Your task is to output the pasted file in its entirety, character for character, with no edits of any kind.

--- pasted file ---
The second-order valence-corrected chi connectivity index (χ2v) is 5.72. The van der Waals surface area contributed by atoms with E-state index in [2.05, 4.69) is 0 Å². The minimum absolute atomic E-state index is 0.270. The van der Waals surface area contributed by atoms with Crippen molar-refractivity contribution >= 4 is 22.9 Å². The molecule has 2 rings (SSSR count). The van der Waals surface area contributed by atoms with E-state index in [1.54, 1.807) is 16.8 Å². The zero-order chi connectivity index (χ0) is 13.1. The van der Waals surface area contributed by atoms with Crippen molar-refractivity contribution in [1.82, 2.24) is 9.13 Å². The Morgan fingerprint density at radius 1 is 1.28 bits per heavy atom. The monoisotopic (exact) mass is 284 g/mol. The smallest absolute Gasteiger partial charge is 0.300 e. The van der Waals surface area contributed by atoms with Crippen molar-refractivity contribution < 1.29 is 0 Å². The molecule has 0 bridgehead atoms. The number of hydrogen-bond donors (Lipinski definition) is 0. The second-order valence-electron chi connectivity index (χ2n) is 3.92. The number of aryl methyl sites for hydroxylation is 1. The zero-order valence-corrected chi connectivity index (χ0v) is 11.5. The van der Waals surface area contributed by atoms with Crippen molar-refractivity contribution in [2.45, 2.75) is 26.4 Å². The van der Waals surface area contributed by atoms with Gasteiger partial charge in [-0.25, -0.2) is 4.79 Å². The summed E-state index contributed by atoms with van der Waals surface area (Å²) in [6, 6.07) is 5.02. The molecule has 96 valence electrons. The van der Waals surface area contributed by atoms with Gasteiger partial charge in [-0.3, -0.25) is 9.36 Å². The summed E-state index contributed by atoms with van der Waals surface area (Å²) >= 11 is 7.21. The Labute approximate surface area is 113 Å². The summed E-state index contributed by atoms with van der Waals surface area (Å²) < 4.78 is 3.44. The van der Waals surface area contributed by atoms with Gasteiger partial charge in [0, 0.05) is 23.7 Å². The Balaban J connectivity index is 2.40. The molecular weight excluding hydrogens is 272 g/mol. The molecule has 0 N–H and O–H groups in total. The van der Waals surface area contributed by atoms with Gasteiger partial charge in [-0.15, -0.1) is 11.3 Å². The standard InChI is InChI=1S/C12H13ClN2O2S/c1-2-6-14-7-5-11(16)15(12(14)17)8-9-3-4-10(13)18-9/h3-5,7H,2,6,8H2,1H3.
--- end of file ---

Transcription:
The second-order valence-corrected chi connectivity index (χ2v) is 5.72. The van der Waals surface area contributed by atoms with E-state index in [2.05, 4.69) is 0 Å². The minimum absolute atomic E-state index is 0.270. The van der Waals surface area contributed by atoms with Crippen molar-refractivity contribution >= 4 is 22.9 Å². The molecule has 2 rings (SSSR count). The van der Waals surface area contributed by atoms with E-state index in [1.54, 1.807) is 16.8 Å². The zero-order chi connectivity index (χ0) is 13.1. The van der Waals surface area contributed by atoms with Crippen molar-refractivity contribution in [1.82, 2.24) is 9.13 Å². The Morgan fingerprint density at radius 1 is 1.28 bits per heavy atom. The monoisotopic (exact) mass is 284 g/mol. The smallest absolute Gasteiger partial charge is 0.300 e. The van der Waals surface area contributed by atoms with Crippen molar-refractivity contribution < 1.29 is 0 Å². The molecule has 0 bridgehead atoms. The number of hydrogen-bond donors (Lipinski definition) is 0. The second-order valence-electron chi connectivity index (χ2n) is 3.92. The number of aryl methyl sites for hydroxylation is 1. The zero-order valence-corrected chi connectivity index (χ0v) is 11.5. The van der Waals surface area contributed by atoms with Crippen molar-refractivity contribution in [2.45, 2.75) is 26.4 Å². The van der Waals surface area contributed by atoms with Gasteiger partial charge in [-0.25, -0.2) is 4.79 Å². The summed E-state index contributed by atoms with van der Waals surface area (Å²) in [6, 6.07) is 5.02. The molecule has 96 valence electrons. The van der Waals surface area contributed by atoms with Gasteiger partial charge in [-0.3, -0.25) is 9.36 Å². The summed E-state index contributed by atoms with van der Waals surface area (Å²) >= 11 is 7.21. The Labute approximate surface area is 113 Å². The summed E-state index contributed by atoms with van der Waals surface area (Å²) < 4.78 is 3.44. The van der Waals surface area contributed by atoms with Gasteiger partial charge in [0, 0.05) is 23.7 Å². The Balaban J connectivity index is 2.40. The molecular weight excluding hydrogens is 272 g/mol. The molecule has 0 N–H and O–H groups in total. The van der Waals surface area contributed by atoms with Gasteiger partial charge in [-0.15, -0.1) is 11.3 Å². The standard InChI is InChI=1S/C12H13ClN2O2S/c1-2-6-14-7-5-11(16)15(12(14)17)8-9-3-4-10(13)18-9/h3-5,7H,2,6,8H2,1H3.